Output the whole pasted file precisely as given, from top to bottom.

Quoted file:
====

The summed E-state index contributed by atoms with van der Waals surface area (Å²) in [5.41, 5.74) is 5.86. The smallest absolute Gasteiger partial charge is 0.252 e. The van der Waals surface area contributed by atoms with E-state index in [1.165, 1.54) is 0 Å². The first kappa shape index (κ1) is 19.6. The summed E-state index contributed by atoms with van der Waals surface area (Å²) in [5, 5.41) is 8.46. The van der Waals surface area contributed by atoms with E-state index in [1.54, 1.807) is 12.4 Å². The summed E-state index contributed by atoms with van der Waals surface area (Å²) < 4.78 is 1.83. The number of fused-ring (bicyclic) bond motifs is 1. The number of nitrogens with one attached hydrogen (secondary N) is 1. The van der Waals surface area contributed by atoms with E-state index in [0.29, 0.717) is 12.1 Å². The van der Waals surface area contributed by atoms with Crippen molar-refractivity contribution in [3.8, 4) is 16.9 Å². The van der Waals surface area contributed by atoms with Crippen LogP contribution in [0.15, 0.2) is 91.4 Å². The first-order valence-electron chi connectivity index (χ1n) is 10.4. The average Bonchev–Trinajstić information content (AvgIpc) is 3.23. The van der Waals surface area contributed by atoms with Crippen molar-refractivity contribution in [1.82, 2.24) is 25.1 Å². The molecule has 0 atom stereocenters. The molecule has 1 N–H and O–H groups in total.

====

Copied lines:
The summed E-state index contributed by atoms with van der Waals surface area (Å²) in [5.41, 5.74) is 5.86. The smallest absolute Gasteiger partial charge is 0.252 e. The van der Waals surface area contributed by atoms with E-state index in [1.165, 1.54) is 0 Å². The first kappa shape index (κ1) is 19.6. The summed E-state index contributed by atoms with van der Waals surface area (Å²) in [5, 5.41) is 8.46. The van der Waals surface area contributed by atoms with E-state index in [1.54, 1.807) is 12.4 Å². The summed E-state index contributed by atoms with van der Waals surface area (Å²) < 4.78 is 1.83. The number of fused-ring (bicyclic) bond motifs is 1. The number of nitrogens with one attached hydrogen (secondary N) is 1. The van der Waals surface area contributed by atoms with E-state index in [0.29, 0.717) is 12.1 Å². The van der Waals surface area contributed by atoms with Crippen molar-refractivity contribution in [3.8, 4) is 16.9 Å². The van der Waals surface area contributed by atoms with Crippen LogP contribution in [0.15, 0.2) is 91.4 Å². The first-order valence-electron chi connectivity index (χ1n) is 10.4. The average Bonchev–Trinajstić information content (AvgIpc) is 3.23. The van der Waals surface area contributed by atoms with Crippen molar-refractivity contribution in [1.82, 2.24) is 25.1 Å². The molecule has 0 atom stereocenters. The molecule has 1 N–H and O–H groups in total.